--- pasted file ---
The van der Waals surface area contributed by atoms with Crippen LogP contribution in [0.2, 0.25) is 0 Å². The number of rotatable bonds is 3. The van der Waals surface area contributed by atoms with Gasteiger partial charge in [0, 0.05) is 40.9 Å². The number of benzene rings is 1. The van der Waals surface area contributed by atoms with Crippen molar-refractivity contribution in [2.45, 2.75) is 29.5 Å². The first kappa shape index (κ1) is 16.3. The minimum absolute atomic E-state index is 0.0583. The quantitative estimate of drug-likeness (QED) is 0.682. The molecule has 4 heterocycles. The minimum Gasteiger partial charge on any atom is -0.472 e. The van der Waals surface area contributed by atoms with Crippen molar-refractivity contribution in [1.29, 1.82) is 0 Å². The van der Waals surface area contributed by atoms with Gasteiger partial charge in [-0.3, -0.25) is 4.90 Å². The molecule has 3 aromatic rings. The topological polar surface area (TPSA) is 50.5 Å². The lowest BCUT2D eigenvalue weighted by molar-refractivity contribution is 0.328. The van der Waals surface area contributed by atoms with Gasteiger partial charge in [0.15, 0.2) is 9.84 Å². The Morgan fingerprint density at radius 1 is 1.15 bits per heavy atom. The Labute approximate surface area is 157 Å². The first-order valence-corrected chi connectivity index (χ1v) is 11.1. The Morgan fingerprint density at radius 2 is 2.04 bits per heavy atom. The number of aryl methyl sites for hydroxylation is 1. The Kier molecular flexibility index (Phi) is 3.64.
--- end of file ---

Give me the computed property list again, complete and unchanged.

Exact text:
The van der Waals surface area contributed by atoms with Crippen LogP contribution in [0.2, 0.25) is 0 Å². The number of rotatable bonds is 3. The van der Waals surface area contributed by atoms with Gasteiger partial charge in [0, 0.05) is 40.9 Å². The number of benzene rings is 1. The van der Waals surface area contributed by atoms with Crippen molar-refractivity contribution in [2.45, 2.75) is 29.5 Å². The first kappa shape index (κ1) is 16.3. The minimum absolute atomic E-state index is 0.0583. The quantitative estimate of drug-likeness (QED) is 0.682. The molecule has 4 heterocycles. The minimum Gasteiger partial charge on any atom is -0.472 e. The van der Waals surface area contributed by atoms with Crippen molar-refractivity contribution in [1.29, 1.82) is 0 Å². The van der Waals surface area contributed by atoms with Gasteiger partial charge in [-0.3, -0.25) is 4.90 Å². The molecule has 3 aromatic rings. The topological polar surface area (TPSA) is 50.5 Å². The lowest BCUT2D eigenvalue weighted by molar-refractivity contribution is 0.328. The van der Waals surface area contributed by atoms with Gasteiger partial charge in [0.15, 0.2) is 9.84 Å². The Morgan fingerprint density at radius 1 is 1.15 bits per heavy atom. The Labute approximate surface area is 157 Å². The first-order valence-corrected chi connectivity index (χ1v) is 11.1. The Morgan fingerprint density at radius 2 is 2.04 bits per heavy atom. The number of aryl methyl sites for hydroxylation is 1. The Kier molecular flexibility index (Phi) is 3.64.